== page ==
Some movies receive tons of press and hype before their premiere and ultimately live up to their lofty expectations. However, some, like the following movies, really flop at the box office and with fans despite high expectations. This, my friends, is what we like to call a big, fat disappointment, and there has been plenty of disappointing movies over the years.
At the moment, I’m faithfully crossing my fingers that Infinity War (2018) will live up to its hype and not end up on a list like this someday. All the talk on social media following the premiere is pretty enthusiastic. Hopefully, these aren’t just opinions caught up in the glamour of a premiere but rather true indicators of what good movie it will be.
In the meantime, let’s laugh at all of these disappointments.
The Emoji Movie (2017)
The Dark Tower (2017)
Independence Day: Resurgence (2016)
X-Men: The Last Stand (2006)
After Earth (2013)
#10: The Secret Life of Pets (2016)
The idea of delving into the lives of animals has just been run into the ground by this point and there’s not much more that can done be with it. Despite voice acting from comedians Kevin Hart, Louis C.K., Jenny Slate, and Eric Stonestreet, this movie cannot be saved. The crude humor falls flat and not even the most immature of children would find it funny. The adult jokes are too far above kids’ heads but too far below actual adults to be considered humorous. The plot has been used a million times before. The Secret Life of Pets basically tried to use a tired idea to appeal to every age group at once, and it failed miserably.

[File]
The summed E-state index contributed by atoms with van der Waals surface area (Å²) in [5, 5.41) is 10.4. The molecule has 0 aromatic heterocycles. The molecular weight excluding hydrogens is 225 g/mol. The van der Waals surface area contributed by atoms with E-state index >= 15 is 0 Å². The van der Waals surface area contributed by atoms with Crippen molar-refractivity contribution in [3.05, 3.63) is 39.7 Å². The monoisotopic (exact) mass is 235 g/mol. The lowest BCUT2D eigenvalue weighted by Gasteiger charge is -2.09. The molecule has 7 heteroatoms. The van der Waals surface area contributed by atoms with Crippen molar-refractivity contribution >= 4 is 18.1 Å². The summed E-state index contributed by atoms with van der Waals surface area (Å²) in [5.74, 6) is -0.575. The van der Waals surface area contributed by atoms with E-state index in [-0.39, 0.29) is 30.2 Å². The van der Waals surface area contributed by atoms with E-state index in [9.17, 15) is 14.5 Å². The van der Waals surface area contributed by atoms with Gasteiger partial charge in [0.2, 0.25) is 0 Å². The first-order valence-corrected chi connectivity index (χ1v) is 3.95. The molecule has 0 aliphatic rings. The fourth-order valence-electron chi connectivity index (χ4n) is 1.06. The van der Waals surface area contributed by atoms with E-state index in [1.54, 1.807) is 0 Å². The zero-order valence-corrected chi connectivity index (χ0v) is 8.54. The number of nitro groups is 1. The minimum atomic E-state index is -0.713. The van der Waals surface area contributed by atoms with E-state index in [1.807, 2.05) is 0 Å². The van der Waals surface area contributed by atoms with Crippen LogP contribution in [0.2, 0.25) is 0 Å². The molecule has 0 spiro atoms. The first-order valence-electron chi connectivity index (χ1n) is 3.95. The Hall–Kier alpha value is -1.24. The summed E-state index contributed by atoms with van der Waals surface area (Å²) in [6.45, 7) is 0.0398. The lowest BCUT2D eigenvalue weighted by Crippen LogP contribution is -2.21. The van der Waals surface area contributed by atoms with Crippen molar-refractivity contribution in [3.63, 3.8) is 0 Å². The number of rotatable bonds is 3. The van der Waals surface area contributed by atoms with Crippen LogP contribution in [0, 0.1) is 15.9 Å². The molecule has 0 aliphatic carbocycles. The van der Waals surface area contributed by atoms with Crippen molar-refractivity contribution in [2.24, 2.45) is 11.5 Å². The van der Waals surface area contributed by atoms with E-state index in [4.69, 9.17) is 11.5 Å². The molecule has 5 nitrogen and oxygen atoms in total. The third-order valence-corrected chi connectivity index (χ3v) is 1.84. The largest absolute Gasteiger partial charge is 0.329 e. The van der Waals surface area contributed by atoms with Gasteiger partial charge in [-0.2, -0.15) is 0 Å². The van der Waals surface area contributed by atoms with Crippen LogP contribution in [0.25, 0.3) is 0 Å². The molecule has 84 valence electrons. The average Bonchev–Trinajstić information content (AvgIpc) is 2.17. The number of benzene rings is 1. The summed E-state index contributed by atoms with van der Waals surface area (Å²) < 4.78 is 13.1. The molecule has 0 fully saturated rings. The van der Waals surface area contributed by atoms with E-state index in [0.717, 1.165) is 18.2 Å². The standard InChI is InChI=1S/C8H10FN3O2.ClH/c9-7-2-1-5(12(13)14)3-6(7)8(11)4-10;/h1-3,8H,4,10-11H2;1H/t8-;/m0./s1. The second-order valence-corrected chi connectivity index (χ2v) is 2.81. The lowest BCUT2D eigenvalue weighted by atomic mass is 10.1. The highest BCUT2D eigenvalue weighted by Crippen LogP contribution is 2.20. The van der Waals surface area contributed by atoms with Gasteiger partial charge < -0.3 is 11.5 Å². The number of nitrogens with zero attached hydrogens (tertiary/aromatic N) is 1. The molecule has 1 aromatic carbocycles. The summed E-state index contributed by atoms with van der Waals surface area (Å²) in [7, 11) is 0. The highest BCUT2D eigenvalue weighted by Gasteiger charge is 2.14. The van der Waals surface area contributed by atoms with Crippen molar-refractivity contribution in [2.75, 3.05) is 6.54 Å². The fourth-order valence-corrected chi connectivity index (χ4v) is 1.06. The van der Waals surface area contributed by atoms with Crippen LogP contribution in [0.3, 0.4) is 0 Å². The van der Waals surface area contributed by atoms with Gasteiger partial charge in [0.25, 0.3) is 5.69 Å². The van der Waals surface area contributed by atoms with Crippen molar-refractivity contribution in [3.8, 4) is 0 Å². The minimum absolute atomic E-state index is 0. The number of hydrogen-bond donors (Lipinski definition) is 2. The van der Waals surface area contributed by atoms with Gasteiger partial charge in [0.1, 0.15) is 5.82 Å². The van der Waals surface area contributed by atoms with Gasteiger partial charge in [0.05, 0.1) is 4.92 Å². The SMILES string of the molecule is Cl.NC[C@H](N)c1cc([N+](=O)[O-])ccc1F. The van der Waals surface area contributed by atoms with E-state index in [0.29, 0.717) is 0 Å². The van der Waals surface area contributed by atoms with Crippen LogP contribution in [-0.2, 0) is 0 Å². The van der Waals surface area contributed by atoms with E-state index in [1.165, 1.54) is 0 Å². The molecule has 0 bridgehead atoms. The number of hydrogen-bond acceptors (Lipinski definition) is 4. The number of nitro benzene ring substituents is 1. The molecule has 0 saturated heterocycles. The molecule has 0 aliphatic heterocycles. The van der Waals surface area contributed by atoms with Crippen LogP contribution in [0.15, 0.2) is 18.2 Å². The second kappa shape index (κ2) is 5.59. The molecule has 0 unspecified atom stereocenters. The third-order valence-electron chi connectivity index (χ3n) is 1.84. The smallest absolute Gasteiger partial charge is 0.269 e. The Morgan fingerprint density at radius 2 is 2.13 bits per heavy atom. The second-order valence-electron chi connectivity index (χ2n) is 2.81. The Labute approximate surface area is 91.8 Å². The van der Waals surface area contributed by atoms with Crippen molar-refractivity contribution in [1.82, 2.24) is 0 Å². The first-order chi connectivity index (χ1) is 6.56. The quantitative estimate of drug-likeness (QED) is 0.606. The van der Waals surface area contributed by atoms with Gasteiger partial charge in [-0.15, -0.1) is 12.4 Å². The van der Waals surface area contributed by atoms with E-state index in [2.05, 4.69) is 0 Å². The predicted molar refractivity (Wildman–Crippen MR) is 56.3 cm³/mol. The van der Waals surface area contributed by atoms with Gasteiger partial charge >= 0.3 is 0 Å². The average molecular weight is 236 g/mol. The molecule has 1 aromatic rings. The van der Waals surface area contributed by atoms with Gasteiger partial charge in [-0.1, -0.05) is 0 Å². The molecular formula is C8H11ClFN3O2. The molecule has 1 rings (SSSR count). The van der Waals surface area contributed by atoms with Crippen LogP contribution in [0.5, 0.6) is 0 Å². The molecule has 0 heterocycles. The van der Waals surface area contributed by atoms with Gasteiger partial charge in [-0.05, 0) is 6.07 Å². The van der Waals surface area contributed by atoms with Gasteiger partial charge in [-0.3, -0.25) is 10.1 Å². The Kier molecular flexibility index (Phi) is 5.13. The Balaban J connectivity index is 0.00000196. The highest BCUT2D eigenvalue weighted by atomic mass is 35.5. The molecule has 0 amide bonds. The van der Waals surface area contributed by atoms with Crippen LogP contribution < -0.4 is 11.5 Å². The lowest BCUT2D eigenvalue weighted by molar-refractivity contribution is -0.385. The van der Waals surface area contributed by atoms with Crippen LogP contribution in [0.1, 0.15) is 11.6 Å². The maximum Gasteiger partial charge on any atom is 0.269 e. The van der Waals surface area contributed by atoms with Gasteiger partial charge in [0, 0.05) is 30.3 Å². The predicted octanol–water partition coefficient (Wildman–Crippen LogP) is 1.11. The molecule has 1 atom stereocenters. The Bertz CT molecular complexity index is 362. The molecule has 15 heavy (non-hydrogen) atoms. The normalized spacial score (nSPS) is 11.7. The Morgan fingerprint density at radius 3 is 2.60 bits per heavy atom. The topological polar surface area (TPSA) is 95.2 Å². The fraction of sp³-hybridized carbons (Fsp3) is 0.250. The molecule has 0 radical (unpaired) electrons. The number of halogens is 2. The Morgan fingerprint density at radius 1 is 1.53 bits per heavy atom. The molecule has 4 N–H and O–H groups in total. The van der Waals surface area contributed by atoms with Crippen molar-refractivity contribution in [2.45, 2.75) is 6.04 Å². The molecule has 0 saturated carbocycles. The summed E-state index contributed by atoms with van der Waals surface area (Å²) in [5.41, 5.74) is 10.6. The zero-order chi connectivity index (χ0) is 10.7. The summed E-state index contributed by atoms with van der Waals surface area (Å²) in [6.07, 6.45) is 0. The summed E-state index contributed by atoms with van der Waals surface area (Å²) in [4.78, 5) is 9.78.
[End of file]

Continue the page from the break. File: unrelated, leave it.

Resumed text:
#9: The Dark Knight Rises (2012)
The Dark Knight Rises honestly just suffers from a severe case of little-brother syndrome (something I titled myself and will be trademarking shortly after this is published). Nothing could ever live up to the dark cinematic excellence that was The Dark Knight (2008). Bane could never be as evil or as ruthless as Heath Ledger’s Joker. It just feels like yet another run-of-the-mill action movie trying in vain to add to its franchise.
However, this movie is still fantastic. It just couldn’t live up to its predecessor’s expectations.
#8: Suicide Squad (2016)